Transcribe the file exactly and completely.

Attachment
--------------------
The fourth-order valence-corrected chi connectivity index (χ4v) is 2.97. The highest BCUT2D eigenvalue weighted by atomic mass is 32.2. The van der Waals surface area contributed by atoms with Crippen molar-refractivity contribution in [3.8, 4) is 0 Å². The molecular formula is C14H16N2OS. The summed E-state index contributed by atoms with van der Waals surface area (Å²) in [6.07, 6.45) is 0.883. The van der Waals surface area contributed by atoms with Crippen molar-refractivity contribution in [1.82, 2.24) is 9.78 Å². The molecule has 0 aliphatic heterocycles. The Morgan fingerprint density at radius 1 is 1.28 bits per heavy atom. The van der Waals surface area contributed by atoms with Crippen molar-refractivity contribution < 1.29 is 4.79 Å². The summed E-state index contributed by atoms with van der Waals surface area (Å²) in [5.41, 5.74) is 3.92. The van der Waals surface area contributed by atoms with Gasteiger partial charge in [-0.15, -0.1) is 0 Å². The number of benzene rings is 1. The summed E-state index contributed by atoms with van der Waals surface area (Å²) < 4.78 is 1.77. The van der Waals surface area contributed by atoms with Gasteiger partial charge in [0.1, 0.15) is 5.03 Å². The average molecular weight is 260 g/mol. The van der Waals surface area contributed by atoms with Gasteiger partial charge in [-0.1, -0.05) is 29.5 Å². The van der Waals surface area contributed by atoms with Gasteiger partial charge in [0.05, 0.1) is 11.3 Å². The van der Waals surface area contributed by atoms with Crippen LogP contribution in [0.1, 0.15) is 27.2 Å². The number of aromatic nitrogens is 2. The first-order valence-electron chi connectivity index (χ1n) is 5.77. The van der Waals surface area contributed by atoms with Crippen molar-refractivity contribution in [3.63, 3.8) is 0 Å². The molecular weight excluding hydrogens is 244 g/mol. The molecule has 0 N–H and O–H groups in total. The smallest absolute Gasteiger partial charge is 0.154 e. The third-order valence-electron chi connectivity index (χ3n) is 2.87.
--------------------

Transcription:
The fourth-order valence-corrected chi connectivity index (χ4v) is 2.97. The highest BCUT2D eigenvalue weighted by atomic mass is 32.2. The van der Waals surface area contributed by atoms with Crippen molar-refractivity contribution in [3.8, 4) is 0 Å². The molecular formula is C14H16N2OS. The summed E-state index contributed by atoms with van der Waals surface area (Å²) in [6.07, 6.45) is 0.883. The van der Waals surface area contributed by atoms with Crippen molar-refractivity contribution in [1.82, 2.24) is 9.78 Å². The molecule has 0 aliphatic heterocycles. The Morgan fingerprint density at radius 1 is 1.28 bits per heavy atom. The van der Waals surface area contributed by atoms with Crippen molar-refractivity contribution < 1.29 is 4.79 Å². The summed E-state index contributed by atoms with van der Waals surface area (Å²) in [5.41, 5.74) is 3.92. The van der Waals surface area contributed by atoms with Gasteiger partial charge in [-0.15, -0.1) is 0 Å². The number of benzene rings is 1. The summed E-state index contributed by atoms with van der Waals surface area (Å²) < 4.78 is 1.77. The van der Waals surface area contributed by atoms with Gasteiger partial charge in [0.1, 0.15) is 5.03 Å². The average molecular weight is 260 g/mol. The van der Waals surface area contributed by atoms with Gasteiger partial charge in [-0.1, -0.05) is 29.5 Å². The van der Waals surface area contributed by atoms with Gasteiger partial charge in [0.05, 0.1) is 11.3 Å². The van der Waals surface area contributed by atoms with Crippen LogP contribution in [0.1, 0.15) is 27.2 Å². The number of aromatic nitrogens is 2. The first-order valence-electron chi connectivity index (χ1n) is 5.77. The van der Waals surface area contributed by atoms with Crippen molar-refractivity contribution in [3.63, 3.8) is 0 Å². The molecular weight excluding hydrogens is 244 g/mol. The molecule has 0 N–H and O–H groups in total. The smallest absolute Gasteiger partial charge is 0.154 e. The third-order valence-electron chi connectivity index (χ3n) is 2.87.